landform and the military use of contour maps and models. He had been shown an impressive outdoor map
of land and water in the
Plaque at the door of General Maczek’s house In Arden Street, Edinburgh
Set in the
open air in the Peeblesshire landscape at Eddleston, General Maczek and his companions conceived The Great Polish Map of
Scotland as a permanent three-dimensional reminder of
Stanisław Maczek lived long, taking his duty of care for his people
as seriously as he had always done. He died in 1994 in
Over the years,
the great outdoor map became stagnant and decayed. Now, after these long years
of dereliction, and as a first step towards what we hope can become a broadly
based effort for restoration, it has been drained and cleared of undergrowth by
LISMORE –lost above the waterline
MORVERN –underwater erosion
Moss, erosion, exposed underlying bricks
LEWIS AND SKYE
LOOKING FOR A RIVER SOURCE
Roger Kelly, David Cameron and Elizabeth Laudenslager acknowledge the help of Steven Sweeny, Deputy General Manager, Barony Castle following their visit to the Great Map on 21 May 2008.
The project was the subject of this special exhibition at Penicuik Community Development Trust’s weekly Open House in the Cowan Institute, Penicuik Town Hall on Saturday 19 July 2008, repeated on Saturday 9 August 2008, and shown at the Barony Castle Open Day in Eddleston on Sunday 7 September 2008.
As a result of these
exhibitions, contact in
GREAT POLISH MAP OF
The campaign to restore
the Great Map was begun in 2008 by a small group including Roger Kelly
(convener of the Royal Town Planning Institute in Scotland and member of the
Saltire Society Council); David Cameron (former convener of the Saltire Society
and Edinburgh’s former Deputy City Planner, who worked with the late Kazimierz Trafas on urban restoration in Cracow); Krystyna
Szumelukowa, Edinburgh’s former Director of Economic Development; Keith Burns
(Hydraulic engineer with a long-term interest in the Map); and Alastair Nimmo (Civil engineer and concrete specialist). A meeting
to review and report progress to Janusz Szewczuk (one of the Great Map’s surviving
cartographer-builders) was called by Keith Burns at Hillend
on Tuesday 11 August 2009 with Roger Kelly, Barbara Conboy,
David Cameron, Dave Peck, Nick Macdonald and James Barton. A study group on
Saturday 12 September 2009 at Barony Castle, onsite at the water intake and at
the Great Map itself was hosted by George Futers with Keith Burns, Roger Kelly,
David Cameron, Anne Hardie, Barbara Conboy, Krzysztof Chuchra,
Krystyna Szumelukowa, Dave Peck, Nigel Rose, Jim Barton and Adam Ward. A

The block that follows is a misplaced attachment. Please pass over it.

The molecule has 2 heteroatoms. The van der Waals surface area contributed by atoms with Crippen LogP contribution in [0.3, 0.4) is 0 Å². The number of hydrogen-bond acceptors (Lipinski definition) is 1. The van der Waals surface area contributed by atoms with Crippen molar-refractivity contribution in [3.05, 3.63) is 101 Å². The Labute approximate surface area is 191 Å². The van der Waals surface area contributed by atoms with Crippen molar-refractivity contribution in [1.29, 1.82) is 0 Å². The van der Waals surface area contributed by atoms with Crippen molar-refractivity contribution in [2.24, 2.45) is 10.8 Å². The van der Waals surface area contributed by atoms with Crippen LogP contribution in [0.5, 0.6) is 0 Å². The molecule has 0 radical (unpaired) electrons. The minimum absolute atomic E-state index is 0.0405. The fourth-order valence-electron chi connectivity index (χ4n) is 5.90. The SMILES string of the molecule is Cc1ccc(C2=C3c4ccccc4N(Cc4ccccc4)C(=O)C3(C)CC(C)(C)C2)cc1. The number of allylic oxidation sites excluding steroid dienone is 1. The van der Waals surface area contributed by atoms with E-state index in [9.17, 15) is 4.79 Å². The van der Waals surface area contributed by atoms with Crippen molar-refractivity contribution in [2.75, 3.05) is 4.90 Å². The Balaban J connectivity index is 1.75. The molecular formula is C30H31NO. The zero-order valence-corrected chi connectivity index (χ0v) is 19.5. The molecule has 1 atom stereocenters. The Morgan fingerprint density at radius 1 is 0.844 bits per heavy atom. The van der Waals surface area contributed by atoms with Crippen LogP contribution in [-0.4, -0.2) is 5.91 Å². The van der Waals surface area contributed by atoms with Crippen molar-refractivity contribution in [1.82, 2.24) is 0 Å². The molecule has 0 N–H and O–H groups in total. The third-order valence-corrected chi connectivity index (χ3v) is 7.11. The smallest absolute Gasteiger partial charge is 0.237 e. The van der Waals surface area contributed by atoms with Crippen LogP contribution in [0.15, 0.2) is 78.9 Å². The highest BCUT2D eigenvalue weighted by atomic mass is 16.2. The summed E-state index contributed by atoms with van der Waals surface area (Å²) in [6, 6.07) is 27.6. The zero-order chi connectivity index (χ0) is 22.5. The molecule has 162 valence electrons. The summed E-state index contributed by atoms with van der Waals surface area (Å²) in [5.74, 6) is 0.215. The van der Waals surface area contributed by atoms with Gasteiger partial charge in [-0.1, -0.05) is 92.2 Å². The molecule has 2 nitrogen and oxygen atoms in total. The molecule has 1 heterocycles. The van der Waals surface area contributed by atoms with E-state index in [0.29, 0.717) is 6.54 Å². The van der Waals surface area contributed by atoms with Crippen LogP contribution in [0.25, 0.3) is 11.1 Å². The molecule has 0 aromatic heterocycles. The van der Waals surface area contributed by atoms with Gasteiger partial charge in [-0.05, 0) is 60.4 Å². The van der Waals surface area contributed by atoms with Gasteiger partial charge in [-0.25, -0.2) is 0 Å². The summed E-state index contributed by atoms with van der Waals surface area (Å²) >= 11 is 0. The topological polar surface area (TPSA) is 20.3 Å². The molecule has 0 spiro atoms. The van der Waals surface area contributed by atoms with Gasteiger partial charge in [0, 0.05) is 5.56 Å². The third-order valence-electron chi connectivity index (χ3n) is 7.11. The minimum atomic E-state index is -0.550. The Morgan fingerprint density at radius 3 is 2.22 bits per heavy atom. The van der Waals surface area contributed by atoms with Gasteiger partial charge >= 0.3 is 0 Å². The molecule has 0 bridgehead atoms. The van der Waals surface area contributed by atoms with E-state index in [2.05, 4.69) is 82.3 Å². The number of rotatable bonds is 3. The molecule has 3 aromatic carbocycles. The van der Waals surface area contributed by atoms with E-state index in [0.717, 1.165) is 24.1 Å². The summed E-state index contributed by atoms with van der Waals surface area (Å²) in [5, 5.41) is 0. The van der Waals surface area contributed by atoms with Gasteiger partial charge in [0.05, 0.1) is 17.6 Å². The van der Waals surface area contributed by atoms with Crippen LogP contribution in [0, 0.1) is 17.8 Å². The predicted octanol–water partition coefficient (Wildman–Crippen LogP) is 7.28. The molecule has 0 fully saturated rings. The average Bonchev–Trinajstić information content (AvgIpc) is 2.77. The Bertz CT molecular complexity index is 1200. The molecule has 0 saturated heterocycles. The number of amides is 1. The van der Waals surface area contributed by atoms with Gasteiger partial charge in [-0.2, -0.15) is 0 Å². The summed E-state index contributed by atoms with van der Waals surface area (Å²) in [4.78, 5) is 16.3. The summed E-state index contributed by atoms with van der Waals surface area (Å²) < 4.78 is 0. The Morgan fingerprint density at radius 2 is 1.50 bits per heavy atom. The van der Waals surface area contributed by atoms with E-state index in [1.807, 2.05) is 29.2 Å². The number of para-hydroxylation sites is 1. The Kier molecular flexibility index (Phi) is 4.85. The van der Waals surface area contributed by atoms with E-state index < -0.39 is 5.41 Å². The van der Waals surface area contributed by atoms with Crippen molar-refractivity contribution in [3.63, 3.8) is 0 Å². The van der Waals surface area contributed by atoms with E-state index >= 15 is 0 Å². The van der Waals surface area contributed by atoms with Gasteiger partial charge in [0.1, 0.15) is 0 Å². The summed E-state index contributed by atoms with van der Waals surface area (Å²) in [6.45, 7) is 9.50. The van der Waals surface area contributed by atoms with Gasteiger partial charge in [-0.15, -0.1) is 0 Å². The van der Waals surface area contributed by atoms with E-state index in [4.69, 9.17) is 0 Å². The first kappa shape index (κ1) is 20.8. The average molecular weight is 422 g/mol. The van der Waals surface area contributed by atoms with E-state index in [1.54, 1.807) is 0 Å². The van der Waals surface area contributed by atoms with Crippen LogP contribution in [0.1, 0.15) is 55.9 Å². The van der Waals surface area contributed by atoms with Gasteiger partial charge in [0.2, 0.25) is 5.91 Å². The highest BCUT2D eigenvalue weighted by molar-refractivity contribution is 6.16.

further meeting was held at
The Murrays of
Elibank who once lived at
The Great Map was mentioned in the Scottish Planner of June 2008 and featured in Cairt –newsletter of the Scottish Maps Forum.
SHOWN FOR THE FIRST TIME AT THE OPEN HOUSE ON
Proud supporters of the Mapa Scotland Project:
Penicuik Community Development Trust presents
PENICUIK CINEMA in the TOWN
Krzysztof Kieslowski’s THE DOUBLE LIFE OF VERONIQUE (La double vie de Véronique / Podwójne życie Weroniki)
Irene Jacob music by Zbigniew Preisner Cert 15 92 mins 1991
Amazing music, stunning cinematography and a wonderful performance by Irene Jacob. One of the great films that explores the idea of the soul - and for many, one of the best films of all time. Let Kieslowski invoke the metaphysical mysterious essence of our human spirit. Enjoy his beautiful film.
IMDb All viewers average rate 8.0, under 18s average rate 8.2 (both out of 10)
Entry Ł4: refreshments available: doors open
Find out more about Penicuik Trust projects at the weekly Open House in Penicuik Town Hall
On-the-spot exhibitions, on-the-spot hands-on crafts sessions for kids and adults, onsite visits and more…
Penicuik Community Development Trust is a
very active self-supporting voluntary community organization. It runs its own town centre
retail and service businesses, a weekly cinema, a weekly open house and café,
and is restoring the magnificent
The Trust is responsible for the Lost Garden of
Penicuik (incorporating Penicuik’s Food Project), Penicuik
Saturday Open House, Penicuik Cinema, the Bankmill
Project, Pen-y-coe Press and Old Post Office and Penicuik Vaults singers. Launched at a public meeting in March 2005,
The Trust is a charitable company limited by guarantee registered in